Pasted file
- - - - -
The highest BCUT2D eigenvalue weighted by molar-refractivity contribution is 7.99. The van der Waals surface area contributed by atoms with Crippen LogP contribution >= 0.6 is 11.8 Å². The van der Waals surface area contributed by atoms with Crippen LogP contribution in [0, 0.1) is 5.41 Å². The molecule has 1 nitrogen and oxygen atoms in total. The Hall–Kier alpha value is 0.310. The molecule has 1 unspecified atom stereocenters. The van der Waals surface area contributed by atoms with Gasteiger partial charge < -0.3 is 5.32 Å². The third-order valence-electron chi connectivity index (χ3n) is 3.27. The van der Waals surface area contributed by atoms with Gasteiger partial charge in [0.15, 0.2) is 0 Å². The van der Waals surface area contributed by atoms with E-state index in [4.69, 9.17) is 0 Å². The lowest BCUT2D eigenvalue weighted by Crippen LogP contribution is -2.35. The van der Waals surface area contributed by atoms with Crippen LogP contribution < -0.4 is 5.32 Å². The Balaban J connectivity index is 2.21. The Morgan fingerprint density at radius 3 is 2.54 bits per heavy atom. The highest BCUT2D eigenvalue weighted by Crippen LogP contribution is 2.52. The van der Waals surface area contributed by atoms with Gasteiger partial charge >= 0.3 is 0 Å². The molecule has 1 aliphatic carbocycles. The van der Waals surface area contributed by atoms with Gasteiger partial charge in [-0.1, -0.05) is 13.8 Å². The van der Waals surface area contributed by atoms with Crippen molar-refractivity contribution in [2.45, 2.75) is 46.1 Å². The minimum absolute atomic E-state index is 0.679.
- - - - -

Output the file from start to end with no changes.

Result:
The highest BCUT2D eigenvalue weighted by molar-refractivity contribution is 7.99. The van der Waals surface area contributed by atoms with Crippen LogP contribution >= 0.6 is 11.8 Å². The van der Waals surface area contributed by atoms with Crippen LogP contribution in [0, 0.1) is 5.41 Å². The molecule has 1 nitrogen and oxygen atoms in total. The Hall–Kier alpha value is 0.310. The molecule has 1 unspecified atom stereocenters. The van der Waals surface area contributed by atoms with Gasteiger partial charge < -0.3 is 5.32 Å². The third-order valence-electron chi connectivity index (χ3n) is 3.27. The van der Waals surface area contributed by atoms with Gasteiger partial charge in [0.15, 0.2) is 0 Å². The van der Waals surface area contributed by atoms with E-state index in [4.69, 9.17) is 0 Å². The lowest BCUT2D eigenvalue weighted by Crippen LogP contribution is -2.35. The van der Waals surface area contributed by atoms with Crippen LogP contribution < -0.4 is 5.32 Å². The Balaban J connectivity index is 2.21. The Morgan fingerprint density at radius 3 is 2.54 bits per heavy atom. The highest BCUT2D eigenvalue weighted by Crippen LogP contribution is 2.52. The van der Waals surface area contributed by atoms with Gasteiger partial charge >= 0.3 is 0 Å². The molecule has 1 aliphatic carbocycles. The van der Waals surface area contributed by atoms with Gasteiger partial charge in [-0.1, -0.05) is 13.8 Å². The van der Waals surface area contributed by atoms with Crippen molar-refractivity contribution in [2.45, 2.75) is 46.1 Å². The minimum absolute atomic E-state index is 0.679.